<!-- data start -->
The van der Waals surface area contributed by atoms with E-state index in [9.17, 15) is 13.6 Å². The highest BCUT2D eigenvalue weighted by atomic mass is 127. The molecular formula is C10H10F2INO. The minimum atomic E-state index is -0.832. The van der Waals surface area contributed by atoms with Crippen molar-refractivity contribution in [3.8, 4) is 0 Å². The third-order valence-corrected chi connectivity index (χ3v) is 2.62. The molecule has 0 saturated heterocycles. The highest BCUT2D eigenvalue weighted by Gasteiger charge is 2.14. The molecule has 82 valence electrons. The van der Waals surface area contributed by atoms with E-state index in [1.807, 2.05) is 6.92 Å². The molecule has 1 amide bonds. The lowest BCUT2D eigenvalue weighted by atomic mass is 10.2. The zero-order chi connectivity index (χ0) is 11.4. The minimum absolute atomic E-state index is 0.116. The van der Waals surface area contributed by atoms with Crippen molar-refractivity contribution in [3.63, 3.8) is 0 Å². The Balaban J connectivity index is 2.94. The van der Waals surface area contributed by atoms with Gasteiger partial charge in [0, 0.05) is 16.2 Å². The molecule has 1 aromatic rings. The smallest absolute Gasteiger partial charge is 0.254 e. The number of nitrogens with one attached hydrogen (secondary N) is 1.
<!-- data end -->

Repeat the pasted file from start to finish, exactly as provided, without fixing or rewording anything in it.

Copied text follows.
The van der Waals surface area contributed by atoms with E-state index in [9.17, 15) is 13.6 Å². The highest BCUT2D eigenvalue weighted by atomic mass is 127. The molecular formula is C10H10F2INO. The minimum atomic E-state index is -0.832. The van der Waals surface area contributed by atoms with Crippen molar-refractivity contribution in [3.8, 4) is 0 Å². The third-order valence-corrected chi connectivity index (χ3v) is 2.62. The molecule has 0 saturated heterocycles. The highest BCUT2D eigenvalue weighted by Gasteiger charge is 2.14. The molecule has 82 valence electrons. The van der Waals surface area contributed by atoms with E-state index in [1.807, 2.05) is 6.92 Å². The molecule has 1 amide bonds. The lowest BCUT2D eigenvalue weighted by atomic mass is 10.2. The zero-order chi connectivity index (χ0) is 11.4. The minimum absolute atomic E-state index is 0.116. The van der Waals surface area contributed by atoms with Crippen molar-refractivity contribution in [3.63, 3.8) is 0 Å². The Balaban J connectivity index is 2.94. The van der Waals surface area contributed by atoms with Gasteiger partial charge in [0, 0.05) is 16.2 Å². The molecule has 1 aromatic rings. The smallest absolute Gasteiger partial charge is 0.254 e. The number of nitrogens with one attached hydrogen (secondary N) is 1.